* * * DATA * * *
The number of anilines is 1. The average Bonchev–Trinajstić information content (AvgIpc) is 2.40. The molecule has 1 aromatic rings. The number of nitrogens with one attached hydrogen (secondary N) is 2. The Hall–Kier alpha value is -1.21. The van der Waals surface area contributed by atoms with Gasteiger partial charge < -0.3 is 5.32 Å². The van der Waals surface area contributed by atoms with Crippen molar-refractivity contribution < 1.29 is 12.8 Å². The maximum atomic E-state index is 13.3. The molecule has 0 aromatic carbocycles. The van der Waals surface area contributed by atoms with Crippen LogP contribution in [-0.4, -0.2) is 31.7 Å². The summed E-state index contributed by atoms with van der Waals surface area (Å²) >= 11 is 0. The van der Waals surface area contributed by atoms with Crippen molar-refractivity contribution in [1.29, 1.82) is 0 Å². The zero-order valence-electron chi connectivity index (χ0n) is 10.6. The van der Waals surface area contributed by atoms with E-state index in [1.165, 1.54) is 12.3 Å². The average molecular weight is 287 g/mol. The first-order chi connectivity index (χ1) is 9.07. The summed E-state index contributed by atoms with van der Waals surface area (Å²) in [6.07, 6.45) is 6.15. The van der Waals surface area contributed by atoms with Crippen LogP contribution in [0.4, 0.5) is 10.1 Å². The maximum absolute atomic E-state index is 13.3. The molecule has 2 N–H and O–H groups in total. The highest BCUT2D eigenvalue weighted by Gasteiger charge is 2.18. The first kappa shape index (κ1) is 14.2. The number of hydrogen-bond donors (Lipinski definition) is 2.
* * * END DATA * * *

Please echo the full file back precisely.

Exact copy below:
The number of anilines is 1. The average Bonchev–Trinajstić information content (AvgIpc) is 2.40. The molecule has 1 aromatic rings. The number of nitrogens with one attached hydrogen (secondary N) is 2. The Hall–Kier alpha value is -1.21. The van der Waals surface area contributed by atoms with Gasteiger partial charge < -0.3 is 5.32 Å². The van der Waals surface area contributed by atoms with Crippen molar-refractivity contribution < 1.29 is 12.8 Å². The maximum atomic E-state index is 13.3. The molecule has 0 aromatic carbocycles. The van der Waals surface area contributed by atoms with Crippen LogP contribution in [-0.4, -0.2) is 31.7 Å². The summed E-state index contributed by atoms with van der Waals surface area (Å²) >= 11 is 0. The van der Waals surface area contributed by atoms with Crippen molar-refractivity contribution in [1.29, 1.82) is 0 Å². The zero-order valence-electron chi connectivity index (χ0n) is 10.6. The van der Waals surface area contributed by atoms with E-state index in [1.165, 1.54) is 12.3 Å². The average molecular weight is 287 g/mol. The first-order chi connectivity index (χ1) is 9.07. The summed E-state index contributed by atoms with van der Waals surface area (Å²) in [6.07, 6.45) is 6.15. The van der Waals surface area contributed by atoms with Crippen LogP contribution in [0.4, 0.5) is 10.1 Å². The maximum absolute atomic E-state index is 13.3. The molecule has 2 N–H and O–H groups in total. The highest BCUT2D eigenvalue weighted by Gasteiger charge is 2.18. The first kappa shape index (κ1) is 14.2. The number of hydrogen-bond donors (Lipinski definition) is 2.